The Doors Prove Strange Days Are Still With Us

The Doors, photographed in 1966.
Joel Brodsky Elektra Records

Originally published on Sat December 3, 2011 4:27 pm

To this day, Jim Morrison is one of the most significant frontmen to grace the rock stage. His band, The Doors, was unpredictable, mysterious, thrilling — even frightening.

In his new book,The Doors: A Lifetime of Listening to Five Mean Years, music writer Greil Marcus explores how the rock group came to define an era yet remain relevant today.

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Pop Culture
1:47 pm
Sat December 3, 2011

Chuck Berry's Cadillac A-Rollin' To The Smithsonian

Chuck Berry's 1973 Eldorado now belongs to the collection of the Smithsonian National Museum of African American History and Culture. The museum, now under construction, is set to open its doors in 2015.
Bill Griffiths Smithsonian

Originally published on Sat December 3, 2011 4:27 pm

When rock 'n' roll legend Chuck Berry navigated his music career, he didn't rely on agents or record labels; he drove himself to his own business meetings and concerts in his fleet of Cadillacs.

Now Berry has donated one of those cars, a candy-apple red 1973 Eldorado, to the Smithsonian National Museum of African American History and Culture, set to open its doors in 2015. NPR's Rachel Martin went with curator Kevin Strait to watch Smithsonian fleet manager Bill Griffiths restore the car in Suitland, Md.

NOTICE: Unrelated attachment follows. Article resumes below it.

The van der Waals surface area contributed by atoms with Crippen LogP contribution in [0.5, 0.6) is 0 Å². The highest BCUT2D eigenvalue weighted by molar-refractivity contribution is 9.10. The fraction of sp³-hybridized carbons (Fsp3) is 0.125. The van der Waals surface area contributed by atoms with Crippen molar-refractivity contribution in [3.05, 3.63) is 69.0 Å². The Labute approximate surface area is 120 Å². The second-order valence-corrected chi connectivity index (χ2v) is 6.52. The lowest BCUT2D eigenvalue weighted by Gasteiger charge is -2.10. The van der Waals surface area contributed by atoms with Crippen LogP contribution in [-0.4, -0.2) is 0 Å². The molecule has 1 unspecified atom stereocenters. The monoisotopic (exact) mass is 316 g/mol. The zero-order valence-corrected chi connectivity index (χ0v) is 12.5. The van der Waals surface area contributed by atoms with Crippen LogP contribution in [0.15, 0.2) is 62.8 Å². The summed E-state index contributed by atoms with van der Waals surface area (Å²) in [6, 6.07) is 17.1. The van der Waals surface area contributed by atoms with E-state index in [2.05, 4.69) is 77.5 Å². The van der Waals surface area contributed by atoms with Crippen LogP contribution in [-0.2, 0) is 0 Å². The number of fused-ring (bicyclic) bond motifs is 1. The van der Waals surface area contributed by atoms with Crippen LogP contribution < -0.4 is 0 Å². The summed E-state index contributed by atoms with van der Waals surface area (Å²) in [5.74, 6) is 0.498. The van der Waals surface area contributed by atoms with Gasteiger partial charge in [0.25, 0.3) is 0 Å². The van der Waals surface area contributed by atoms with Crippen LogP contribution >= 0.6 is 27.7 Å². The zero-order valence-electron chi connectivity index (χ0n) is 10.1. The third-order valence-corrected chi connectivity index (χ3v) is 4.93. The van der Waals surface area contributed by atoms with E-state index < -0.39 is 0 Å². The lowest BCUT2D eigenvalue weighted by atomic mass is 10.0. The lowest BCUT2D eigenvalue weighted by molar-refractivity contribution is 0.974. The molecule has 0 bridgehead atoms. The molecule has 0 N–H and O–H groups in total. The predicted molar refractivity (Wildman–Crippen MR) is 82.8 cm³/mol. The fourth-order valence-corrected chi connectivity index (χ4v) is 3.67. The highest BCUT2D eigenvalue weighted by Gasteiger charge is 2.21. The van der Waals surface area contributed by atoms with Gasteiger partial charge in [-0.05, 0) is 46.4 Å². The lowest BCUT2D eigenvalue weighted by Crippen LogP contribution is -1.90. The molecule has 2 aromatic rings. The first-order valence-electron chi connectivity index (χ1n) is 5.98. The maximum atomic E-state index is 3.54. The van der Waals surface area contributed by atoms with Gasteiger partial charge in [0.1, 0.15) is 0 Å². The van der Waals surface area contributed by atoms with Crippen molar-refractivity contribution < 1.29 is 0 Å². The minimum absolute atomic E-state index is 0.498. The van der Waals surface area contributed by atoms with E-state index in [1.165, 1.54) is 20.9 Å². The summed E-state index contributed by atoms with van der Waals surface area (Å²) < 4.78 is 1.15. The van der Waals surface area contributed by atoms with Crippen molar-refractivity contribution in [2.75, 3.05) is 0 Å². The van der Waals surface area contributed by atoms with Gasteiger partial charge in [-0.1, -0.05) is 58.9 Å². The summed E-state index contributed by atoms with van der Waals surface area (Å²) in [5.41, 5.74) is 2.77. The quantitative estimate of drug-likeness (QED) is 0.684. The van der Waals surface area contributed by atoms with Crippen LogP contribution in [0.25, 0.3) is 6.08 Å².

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Herman Cain
1:44 pm
Sat December 3, 2011

Campaign Over, Cain Vows To Go With 'Plan B'

With his wife, Gloria, standing behind him, Herman Cain announces that he is suspending his run for the GOP presidential nomination, outside his campaign headquarters in Atlanta on Dec. 3.
Scott Olson Getty Images

Originally published on Wed May 23, 2012 8:13 am

It wasn't supposed to end this way for Herman Cain.

His improbable run for the GOP presidential nomination should have served to burnish his CEO credentials, sell his books and enhance the fee the Baptist lay minister charges for motivational speeches and appearances.

This fall, the simplicity of Cain's 9-9-9 tax-reform plan propelled him to the top of a volatile field. Soon other candidates were rushing to introduce their own versions of a flat tax.

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NPR Story
1:18 pm
Sat December 3, 2011

Cain Leaves Presidential Race

Transcript

SCOTT SIMON, HOST:

Herman Cain is appearing before his supporters in Georgia now, and NPR's Don Gonyea is going to join us. He's speaking but, in fact, he hasn't reached what we would call the hard news lead to announce whether he's staying in the race for the Republican nomination for president, or getting out. Don, are you there?

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The Picture Show
1:09 pm
Sat December 3, 2011

Russia By Rail: Elections Offer Russians Little Choice

A small station along the railroad from Moscow to Vladivostok.
David Gilkey NPR

Endless hours of waiting on platforms and riding in train compartments are a recipe for conversation. And with a parliamentary election in Russia on Sunday, Trans-Siberian travelers seem more than willing to talk politics.

"The country has been going its way — down, down," said Nina Kuzmina who, like other travelers, spoke through an interpreter. The 35-year-old was bundled up in the cold at Yaroslavsky train station in Moscow, ready to board a train back to the industrial city of Perm, in the Ural Mountains, where she is raising three children.